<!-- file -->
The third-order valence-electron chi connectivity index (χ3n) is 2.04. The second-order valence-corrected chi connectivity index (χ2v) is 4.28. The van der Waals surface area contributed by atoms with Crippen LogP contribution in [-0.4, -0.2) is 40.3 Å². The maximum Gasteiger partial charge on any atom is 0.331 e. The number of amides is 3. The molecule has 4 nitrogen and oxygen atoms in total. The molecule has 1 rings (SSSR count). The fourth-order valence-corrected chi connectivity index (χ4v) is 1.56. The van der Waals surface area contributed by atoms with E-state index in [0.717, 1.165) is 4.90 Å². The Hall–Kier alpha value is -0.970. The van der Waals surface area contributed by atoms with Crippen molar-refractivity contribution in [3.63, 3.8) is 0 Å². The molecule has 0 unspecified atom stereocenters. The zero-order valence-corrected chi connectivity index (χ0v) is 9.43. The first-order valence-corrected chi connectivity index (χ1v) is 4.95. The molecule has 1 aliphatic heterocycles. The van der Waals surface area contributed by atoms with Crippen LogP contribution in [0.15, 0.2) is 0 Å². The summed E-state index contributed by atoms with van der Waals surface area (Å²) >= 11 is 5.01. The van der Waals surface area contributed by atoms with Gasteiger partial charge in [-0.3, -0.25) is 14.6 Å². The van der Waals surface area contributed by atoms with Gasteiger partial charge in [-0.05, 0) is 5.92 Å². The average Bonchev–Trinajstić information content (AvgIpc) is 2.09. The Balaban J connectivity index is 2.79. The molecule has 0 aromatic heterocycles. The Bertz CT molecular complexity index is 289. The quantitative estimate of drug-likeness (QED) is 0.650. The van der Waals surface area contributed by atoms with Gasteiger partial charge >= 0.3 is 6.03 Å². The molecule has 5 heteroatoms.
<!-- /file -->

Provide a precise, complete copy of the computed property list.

The third-order valence-electron chi connectivity index (χ3n) is 2.04. The second-order valence-corrected chi connectivity index (χ2v) is 4.28. The van der Waals surface area contributed by atoms with Crippen LogP contribution in [-0.4, -0.2) is 40.3 Å². The maximum Gasteiger partial charge on any atom is 0.331 e. The number of amides is 3. The molecule has 4 nitrogen and oxygen atoms in total. The molecule has 1 rings (SSSR count). The fourth-order valence-corrected chi connectivity index (χ4v) is 1.56. The van der Waals surface area contributed by atoms with E-state index in [0.717, 1.165) is 4.90 Å². The Hall–Kier alpha value is -0.970. The van der Waals surface area contributed by atoms with Crippen molar-refractivity contribution in [3.63, 3.8) is 0 Å². The molecule has 0 unspecified atom stereocenters. The zero-order valence-corrected chi connectivity index (χ0v) is 9.43. The first-order valence-corrected chi connectivity index (χ1v) is 4.95. The molecule has 1 aliphatic heterocycles. The van der Waals surface area contributed by atoms with Crippen LogP contribution in [0.15, 0.2) is 0 Å². The summed E-state index contributed by atoms with van der Waals surface area (Å²) >= 11 is 5.01. The van der Waals surface area contributed by atoms with Gasteiger partial charge in [-0.3, -0.25) is 14.6 Å². The van der Waals surface area contributed by atoms with Gasteiger partial charge in [-0.05, 0) is 5.92 Å². The average Bonchev–Trinajstić information content (AvgIpc) is 2.09. The Balaban J connectivity index is 2.79. The molecule has 0 aromatic heterocycles. The Bertz CT molecular complexity index is 289. The quantitative estimate of drug-likeness (QED) is 0.650. The van der Waals surface area contributed by atoms with Gasteiger partial charge >= 0.3 is 6.03 Å². The molecule has 5 heteroatoms.